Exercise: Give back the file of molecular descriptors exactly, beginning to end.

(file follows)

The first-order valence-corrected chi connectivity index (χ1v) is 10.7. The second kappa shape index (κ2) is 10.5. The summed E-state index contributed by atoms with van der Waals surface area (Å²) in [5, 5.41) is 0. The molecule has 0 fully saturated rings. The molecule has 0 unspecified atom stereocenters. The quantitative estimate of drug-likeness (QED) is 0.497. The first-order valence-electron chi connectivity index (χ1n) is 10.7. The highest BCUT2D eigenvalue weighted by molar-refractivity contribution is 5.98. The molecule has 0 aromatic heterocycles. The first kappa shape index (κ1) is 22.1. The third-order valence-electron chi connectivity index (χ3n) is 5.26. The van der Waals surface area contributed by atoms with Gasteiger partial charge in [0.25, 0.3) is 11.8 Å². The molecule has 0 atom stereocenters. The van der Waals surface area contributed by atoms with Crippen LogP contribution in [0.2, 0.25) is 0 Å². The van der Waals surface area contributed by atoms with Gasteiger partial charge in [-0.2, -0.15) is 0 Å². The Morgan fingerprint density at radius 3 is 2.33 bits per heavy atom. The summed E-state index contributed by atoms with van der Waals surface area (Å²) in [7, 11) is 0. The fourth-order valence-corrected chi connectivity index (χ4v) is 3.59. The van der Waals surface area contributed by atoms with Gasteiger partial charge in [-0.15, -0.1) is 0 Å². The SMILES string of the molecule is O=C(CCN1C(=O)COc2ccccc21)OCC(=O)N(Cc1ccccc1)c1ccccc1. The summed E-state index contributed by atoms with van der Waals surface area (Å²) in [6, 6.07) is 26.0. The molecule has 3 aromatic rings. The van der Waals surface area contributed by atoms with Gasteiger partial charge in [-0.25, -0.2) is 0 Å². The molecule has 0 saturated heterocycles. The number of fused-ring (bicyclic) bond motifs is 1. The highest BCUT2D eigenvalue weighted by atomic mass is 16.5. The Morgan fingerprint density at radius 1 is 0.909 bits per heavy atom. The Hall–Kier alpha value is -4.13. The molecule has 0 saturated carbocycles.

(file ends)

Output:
The first-order valence-corrected chi connectivity index (χ1v) is 10.7. The second kappa shape index (κ2) is 10.5. The summed E-state index contributed by atoms with van der Waals surface area (Å²) in [5, 5.41) is 0. The molecule has 0 fully saturated rings. The molecule has 0 unspecified atom stereocenters. The quantitative estimate of drug-likeness (QED) is 0.497. The first-order valence-electron chi connectivity index (χ1n) is 10.7. The highest BCUT2D eigenvalue weighted by molar-refractivity contribution is 5.98. The molecule has 0 aromatic heterocycles. The first kappa shape index (κ1) is 22.1. The third-order valence-electron chi connectivity index (χ3n) is 5.26. The van der Waals surface area contributed by atoms with Gasteiger partial charge in [0.25, 0.3) is 11.8 Å². The molecule has 0 atom stereocenters. The van der Waals surface area contributed by atoms with Crippen LogP contribution in [0.2, 0.25) is 0 Å². The van der Waals surface area contributed by atoms with Gasteiger partial charge in [-0.2, -0.15) is 0 Å². The Morgan fingerprint density at radius 3 is 2.33 bits per heavy atom. The summed E-state index contributed by atoms with van der Waals surface area (Å²) in [7, 11) is 0. The fourth-order valence-corrected chi connectivity index (χ4v) is 3.59. The van der Waals surface area contributed by atoms with Gasteiger partial charge in [-0.15, -0.1) is 0 Å². The SMILES string of the molecule is O=C(CCN1C(=O)COc2ccccc21)OCC(=O)N(Cc1ccccc1)c1ccccc1. The summed E-state index contributed by atoms with van der Waals surface area (Å²) in [6, 6.07) is 26.0. The molecule has 3 aromatic rings. The van der Waals surface area contributed by atoms with Gasteiger partial charge in [-0.25, -0.2) is 0 Å². The molecule has 0 saturated heterocycles. The number of fused-ring (bicyclic) bond motifs is 1. The highest BCUT2D eigenvalue weighted by atomic mass is 16.5. The Morgan fingerprint density at radius 1 is 0.909 bits per heavy atom. The Hall–Kier alpha value is -4.13. The molecule has 0 saturated carbocycles.